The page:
Almond Li had only joined Citizen News for three weeks when the media outlet announced it was closing. The 27-year-old was so new to the company that she didn’t even have business cards or a press pass printed yet.

“I’ll miss the people the most. They were the most fun, genuine, sincere people I’ve ever worked with,” Li, a reporter on the China desk, told HKFP.

Citizen News’ China news team. Photo: Citizen News screenshot, via YouTube

Staff at the Hong Kong outlet arrived at the newsroom in Cheung Sha Wan for the last time on Monday morning, less than 12 hours after it announced on social media that it would be shutting down to protect the safety of staff.

Outside the office, chief writer Chris Yeung told a group of journalists reporting on the closure that the decision was prompted by the authorities’ crackdown on fellow independent newsroom Stand News. The other independent outlet abruptly shut down last Wednesday after national security police arrested seven people and raided its offices.

“If we continue, we can’t report on the news we want to report. There is no other choice but to stop,” Yeung, formerly the chair of the Hong Kong Journalists Association (HKJA), said.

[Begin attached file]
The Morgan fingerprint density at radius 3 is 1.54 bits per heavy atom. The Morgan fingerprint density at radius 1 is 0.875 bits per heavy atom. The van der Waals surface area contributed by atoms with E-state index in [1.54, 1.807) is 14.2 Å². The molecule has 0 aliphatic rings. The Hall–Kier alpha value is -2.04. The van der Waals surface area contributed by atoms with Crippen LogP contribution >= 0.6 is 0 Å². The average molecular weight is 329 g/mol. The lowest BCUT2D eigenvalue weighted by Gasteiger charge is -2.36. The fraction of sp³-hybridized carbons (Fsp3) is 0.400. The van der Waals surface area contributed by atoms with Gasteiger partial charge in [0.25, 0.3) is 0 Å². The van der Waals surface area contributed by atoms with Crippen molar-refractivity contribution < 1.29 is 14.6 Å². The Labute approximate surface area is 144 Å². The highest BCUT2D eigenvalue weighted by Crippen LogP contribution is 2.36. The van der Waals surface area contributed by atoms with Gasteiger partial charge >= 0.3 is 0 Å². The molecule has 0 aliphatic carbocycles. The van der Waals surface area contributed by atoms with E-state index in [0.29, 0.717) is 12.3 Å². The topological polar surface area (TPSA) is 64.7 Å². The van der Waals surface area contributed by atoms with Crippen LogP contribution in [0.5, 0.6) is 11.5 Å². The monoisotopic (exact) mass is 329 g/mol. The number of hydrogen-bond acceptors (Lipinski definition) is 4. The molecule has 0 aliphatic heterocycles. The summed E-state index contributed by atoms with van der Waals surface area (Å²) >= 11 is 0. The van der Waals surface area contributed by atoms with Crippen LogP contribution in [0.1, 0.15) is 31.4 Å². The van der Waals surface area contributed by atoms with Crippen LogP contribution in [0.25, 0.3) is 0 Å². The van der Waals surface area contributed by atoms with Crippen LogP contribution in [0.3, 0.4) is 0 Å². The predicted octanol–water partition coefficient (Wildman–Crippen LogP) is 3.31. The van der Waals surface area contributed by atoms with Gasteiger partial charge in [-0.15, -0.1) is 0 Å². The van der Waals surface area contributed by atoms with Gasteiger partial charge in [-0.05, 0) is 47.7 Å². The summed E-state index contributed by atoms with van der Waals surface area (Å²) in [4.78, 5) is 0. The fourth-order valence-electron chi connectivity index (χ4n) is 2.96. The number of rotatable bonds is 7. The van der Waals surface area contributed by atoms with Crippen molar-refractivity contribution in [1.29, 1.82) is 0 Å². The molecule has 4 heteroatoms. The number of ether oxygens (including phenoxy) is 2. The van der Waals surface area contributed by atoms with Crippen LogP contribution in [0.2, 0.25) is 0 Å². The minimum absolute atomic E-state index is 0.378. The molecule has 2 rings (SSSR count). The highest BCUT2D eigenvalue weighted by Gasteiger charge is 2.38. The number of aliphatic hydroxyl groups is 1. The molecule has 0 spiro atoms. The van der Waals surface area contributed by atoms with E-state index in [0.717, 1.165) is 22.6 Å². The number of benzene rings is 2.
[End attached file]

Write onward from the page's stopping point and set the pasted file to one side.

‘I cried multiple times’

In many ways, much of Citizen News’s last day was just like any other. Reporters rushed to push out stories, videographers filmed last-minute shots and anchors laughed at outtakes as they prepared their nightly broadcasts.

Only later in the day did reality set in. “It was more like work, work, work, then the emotions hit,” Li said.

Citizen News business cards. Photo: Citizen News

“It’s sad for sure. I cried multiple times,” she added. “Not only because of the company closing, but rather, the bigger picture of what the industry looks after our closure.”

Citizen News, a small and mostly young team of around 40 people, is the third major media outlet to close down in Hong Kong in less than half a year. Last June, pro-democracy newspaper Apple Daily shut after police raided its headquarters and arrested top editors and directors. The founder of the tabloid, media mogul Jimmy Lai, is behind bars awaiting a national security trial that could see him jailed for life.